how ariana grande and marie kondo taught me to let go

how ariana grande and marie kondo taught me to let go

I got coffee with a friend the other day, and our conversation drifted to gratitude — more specifically, the pressure to carry gratitude through the seasons of life that make you feel like every step you take is kicking up dust as you move through an endless wasteland of uncomfortable interactions with well-meaning acquaintances, perceivably unnecessary growing pains, and/or promises not yet seen.

As Christians, I think we have a bad habit of defaulting to gratitude. A quick (though admittedly not thorough) Google search revealed that giving thanks is mentioned at least 140 times in the Bible, and some of the more well-known pieces of Scripture focus on the concept. However, in my opinion neither the quantity nor the significance of biblical references to gratitude are an indication that we should be grateful as soon as we’re faced with something difficult, or skip the sitting-in and the feeling-of whatever we encounter during those dusty wasteland seasons.

You’re not doing it wrong if the gratitude doesn’t come until later.

The reason I haven’t written since May of last year is because last summer was one of those seasons of putting one dusty foot in front of the other and trusting that there would be an end to the things I was experiencing, feeling, and losing, and when the dust settled all I could do was sit in it and pray that the hollow spaces left behind would be filled with something bigger and much more permanent — supernatural love.

What I was praying for came true (it always does), but it didn’t happen right away. Since last summer I’ve been much more intentional about the things I’m choosing to replace those that were stripped away, and I think treating my hollow spaces as opportunities to plant new things rather than aching divots in my heart led to a deeper understanding of why they were put there in the first place. Cherishing my soul’s negative space taught me about the gratitude of letting go.

Well…that, Marie Kondo, and Ariana Grande. The thematically relevant “Life-Changing Magic of Tidying Up” and “thank u, next,” both of which taught me the value of the space left behind when you bid farewell to things that no longer serve you, grow you, or bring you closer to Jesus. The idea of practicing gratitude for the closed doors and the road blocks and the dusty trails through the wilderness, because all of it has created spaces within you that the Lord will fill with things beyond your wildest dreams.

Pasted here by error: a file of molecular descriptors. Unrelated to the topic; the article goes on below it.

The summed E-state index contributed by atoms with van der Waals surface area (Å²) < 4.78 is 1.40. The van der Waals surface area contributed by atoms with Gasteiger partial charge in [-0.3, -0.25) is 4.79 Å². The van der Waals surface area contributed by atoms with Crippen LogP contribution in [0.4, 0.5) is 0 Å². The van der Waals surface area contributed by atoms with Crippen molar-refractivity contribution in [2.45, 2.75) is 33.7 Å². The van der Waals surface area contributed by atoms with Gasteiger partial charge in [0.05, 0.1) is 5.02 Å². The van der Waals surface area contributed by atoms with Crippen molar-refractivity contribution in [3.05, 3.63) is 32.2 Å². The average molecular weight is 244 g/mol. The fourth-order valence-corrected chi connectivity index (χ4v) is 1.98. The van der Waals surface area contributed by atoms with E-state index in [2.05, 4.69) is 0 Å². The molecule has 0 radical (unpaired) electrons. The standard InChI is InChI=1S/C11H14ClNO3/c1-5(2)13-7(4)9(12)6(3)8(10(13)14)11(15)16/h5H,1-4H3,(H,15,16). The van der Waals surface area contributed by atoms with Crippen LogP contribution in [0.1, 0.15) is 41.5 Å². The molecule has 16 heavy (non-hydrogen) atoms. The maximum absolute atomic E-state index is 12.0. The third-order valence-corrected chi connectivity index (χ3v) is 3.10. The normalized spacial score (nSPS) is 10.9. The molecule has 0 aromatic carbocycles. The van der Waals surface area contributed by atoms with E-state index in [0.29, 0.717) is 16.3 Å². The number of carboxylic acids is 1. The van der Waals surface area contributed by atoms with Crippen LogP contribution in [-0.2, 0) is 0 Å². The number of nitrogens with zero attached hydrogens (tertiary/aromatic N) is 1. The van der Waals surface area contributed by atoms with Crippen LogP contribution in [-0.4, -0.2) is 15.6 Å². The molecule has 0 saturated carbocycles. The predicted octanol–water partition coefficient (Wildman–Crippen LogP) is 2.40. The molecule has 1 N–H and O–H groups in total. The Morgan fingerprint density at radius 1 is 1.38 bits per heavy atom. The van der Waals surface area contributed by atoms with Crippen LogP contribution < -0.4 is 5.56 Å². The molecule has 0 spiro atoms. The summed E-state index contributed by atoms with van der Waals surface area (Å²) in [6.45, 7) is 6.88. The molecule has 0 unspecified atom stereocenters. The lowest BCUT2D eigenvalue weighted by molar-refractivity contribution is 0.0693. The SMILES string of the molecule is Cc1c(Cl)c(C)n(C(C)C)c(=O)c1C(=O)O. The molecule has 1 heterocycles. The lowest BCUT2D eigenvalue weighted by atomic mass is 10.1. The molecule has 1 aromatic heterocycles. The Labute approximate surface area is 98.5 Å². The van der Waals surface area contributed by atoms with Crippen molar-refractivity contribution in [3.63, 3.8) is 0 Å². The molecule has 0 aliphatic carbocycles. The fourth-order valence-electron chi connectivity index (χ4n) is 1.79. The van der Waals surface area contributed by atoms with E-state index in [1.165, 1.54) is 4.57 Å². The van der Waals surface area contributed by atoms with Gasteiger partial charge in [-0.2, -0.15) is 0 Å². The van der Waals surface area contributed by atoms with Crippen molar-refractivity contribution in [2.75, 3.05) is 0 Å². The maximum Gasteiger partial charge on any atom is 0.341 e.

What my friend and I finally landed on when we were at coffee was this: not currently feeling gratitude in your letting go doesn’t mean you never will. In fact, sitting in the pain and the uncertainty with a knowing in your heart that someday you will be grateful is one of the most beautiful examples of faith I can think of.

The other day I drove past something that triggered a memory. I braced myself for the familiar ache, but it didn’t come. Instead, I thanked that period of life for serving me, teaching me, growing me, and preparing my heart and soul to receive the new. In fact, that same night I revisited my list of 25 things I learned at 25, something I haven’t glanced at since this summer because I didn’t think I was ready. I’ll be sharing it here on the blog next week.

The truth is I’m still in process. I’m still learning that there will someday be gratitude in all of my letting go. That it’s okay to sit in what I’m feeling as long as I have the trust in the growth and the next dusty step. There aren’t many things I’m certain of, but one of those things is that no matter what you’re letting go of, the space it leaves behind will be filled with light and hope and love.

Stay beautiful. – K

Why I haven’t written lately (or, a short list of things that make me happy)

Spring is finally here in Washington, and her arrival feels like seeing an old friend you’ve been missing and being able to pick up right where you left off. It’s always amazing to me how quickly I settle into my warm weather patterns and forget the long stretch of gray that I was previously living in, but it really feels like nothing’s changed at all since the last time I felt the sun warm my skin.